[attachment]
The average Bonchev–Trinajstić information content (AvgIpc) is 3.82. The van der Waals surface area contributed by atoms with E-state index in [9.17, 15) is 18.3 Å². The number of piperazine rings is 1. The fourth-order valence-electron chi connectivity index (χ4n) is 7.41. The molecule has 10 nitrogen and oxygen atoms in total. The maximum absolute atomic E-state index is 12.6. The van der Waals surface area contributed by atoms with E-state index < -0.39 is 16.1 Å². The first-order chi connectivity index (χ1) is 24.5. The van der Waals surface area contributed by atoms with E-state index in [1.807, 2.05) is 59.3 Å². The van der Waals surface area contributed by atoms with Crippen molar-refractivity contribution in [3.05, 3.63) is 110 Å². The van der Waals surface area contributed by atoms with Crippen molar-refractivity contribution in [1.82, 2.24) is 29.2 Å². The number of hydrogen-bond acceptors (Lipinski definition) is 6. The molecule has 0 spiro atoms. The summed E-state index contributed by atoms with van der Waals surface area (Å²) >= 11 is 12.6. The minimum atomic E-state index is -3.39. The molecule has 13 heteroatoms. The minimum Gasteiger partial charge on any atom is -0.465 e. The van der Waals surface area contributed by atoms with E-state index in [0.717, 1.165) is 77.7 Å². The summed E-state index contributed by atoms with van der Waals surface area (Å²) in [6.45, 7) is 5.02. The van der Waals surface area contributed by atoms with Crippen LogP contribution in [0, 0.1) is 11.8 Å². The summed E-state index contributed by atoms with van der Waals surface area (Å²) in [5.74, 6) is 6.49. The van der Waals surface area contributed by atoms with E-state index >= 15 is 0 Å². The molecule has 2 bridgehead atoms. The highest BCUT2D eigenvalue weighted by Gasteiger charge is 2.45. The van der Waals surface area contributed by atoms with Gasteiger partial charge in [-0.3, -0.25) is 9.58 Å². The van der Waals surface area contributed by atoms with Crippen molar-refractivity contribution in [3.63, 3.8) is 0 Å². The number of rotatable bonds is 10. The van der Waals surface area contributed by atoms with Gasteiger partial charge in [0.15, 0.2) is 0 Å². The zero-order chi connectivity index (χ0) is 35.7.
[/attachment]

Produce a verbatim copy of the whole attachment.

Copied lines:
The average Bonchev–Trinajstić information content (AvgIpc) is 3.82. The van der Waals surface area contributed by atoms with E-state index in [9.17, 15) is 18.3 Å². The number of piperazine rings is 1. The fourth-order valence-electron chi connectivity index (χ4n) is 7.41. The molecule has 10 nitrogen and oxygen atoms in total. The maximum absolute atomic E-state index is 12.6. The van der Waals surface area contributed by atoms with E-state index < -0.39 is 16.1 Å². The first-order chi connectivity index (χ1) is 24.5. The van der Waals surface area contributed by atoms with E-state index in [1.807, 2.05) is 59.3 Å². The van der Waals surface area contributed by atoms with Crippen molar-refractivity contribution in [3.05, 3.63) is 110 Å². The van der Waals surface area contributed by atoms with Crippen molar-refractivity contribution in [1.82, 2.24) is 29.2 Å². The number of hydrogen-bond acceptors (Lipinski definition) is 6. The molecule has 0 spiro atoms. The summed E-state index contributed by atoms with van der Waals surface area (Å²) >= 11 is 12.6. The minimum atomic E-state index is -3.39. The molecule has 13 heteroatoms. The minimum Gasteiger partial charge on any atom is -0.465 e. The van der Waals surface area contributed by atoms with E-state index in [0.717, 1.165) is 77.7 Å². The summed E-state index contributed by atoms with van der Waals surface area (Å²) in [6.45, 7) is 5.02. The van der Waals surface area contributed by atoms with Crippen LogP contribution in [0, 0.1) is 11.8 Å². The summed E-state index contributed by atoms with van der Waals surface area (Å²) in [5.74, 6) is 6.49. The van der Waals surface area contributed by atoms with E-state index >= 15 is 0 Å². The molecule has 2 bridgehead atoms. The highest BCUT2D eigenvalue weighted by Gasteiger charge is 2.45. The van der Waals surface area contributed by atoms with Gasteiger partial charge in [-0.3, -0.25) is 9.58 Å². The van der Waals surface area contributed by atoms with Crippen molar-refractivity contribution in [3.63, 3.8) is 0 Å². The number of rotatable bonds is 10. The van der Waals surface area contributed by atoms with Gasteiger partial charge in [0.15, 0.2) is 0 Å². The zero-order chi connectivity index (χ0) is 35.7.